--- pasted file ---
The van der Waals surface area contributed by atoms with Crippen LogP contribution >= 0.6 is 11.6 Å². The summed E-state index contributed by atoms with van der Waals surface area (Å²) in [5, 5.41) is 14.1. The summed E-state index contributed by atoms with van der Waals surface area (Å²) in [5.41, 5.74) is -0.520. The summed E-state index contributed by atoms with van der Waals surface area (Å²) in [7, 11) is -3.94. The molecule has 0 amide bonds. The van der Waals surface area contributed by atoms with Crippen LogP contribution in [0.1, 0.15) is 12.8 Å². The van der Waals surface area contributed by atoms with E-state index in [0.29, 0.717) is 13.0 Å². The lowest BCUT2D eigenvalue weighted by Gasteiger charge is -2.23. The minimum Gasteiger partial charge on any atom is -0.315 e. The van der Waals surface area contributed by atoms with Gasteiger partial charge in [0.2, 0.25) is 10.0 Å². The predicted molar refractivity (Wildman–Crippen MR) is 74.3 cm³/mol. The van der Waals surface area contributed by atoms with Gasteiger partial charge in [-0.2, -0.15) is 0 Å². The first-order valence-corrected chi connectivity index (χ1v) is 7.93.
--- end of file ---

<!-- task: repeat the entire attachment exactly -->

The van der Waals surface area contributed by atoms with Crippen LogP contribution >= 0.6 is 11.6 Å². The summed E-state index contributed by atoms with van der Waals surface area (Å²) in [5, 5.41) is 14.1. The summed E-state index contributed by atoms with van der Waals surface area (Å²) in [5.41, 5.74) is -0.520. The summed E-state index contributed by atoms with van der Waals surface area (Å²) in [7, 11) is -3.94. The molecule has 0 amide bonds. The van der Waals surface area contributed by atoms with Crippen LogP contribution in [0.1, 0.15) is 12.8 Å². The van der Waals surface area contributed by atoms with E-state index in [0.29, 0.717) is 13.0 Å². The lowest BCUT2D eigenvalue weighted by Gasteiger charge is -2.23. The minimum Gasteiger partial charge on any atom is -0.315 e. The van der Waals surface area contributed by atoms with Gasteiger partial charge in [0.2, 0.25) is 10.0 Å². The predicted molar refractivity (Wildman–Crippen MR) is 74.3 cm³/mol. The van der Waals surface area contributed by atoms with Gasteiger partial charge in [-0.2, -0.15) is 0 Å². The first-order valence-corrected chi connectivity index (χ1v) is 7.93.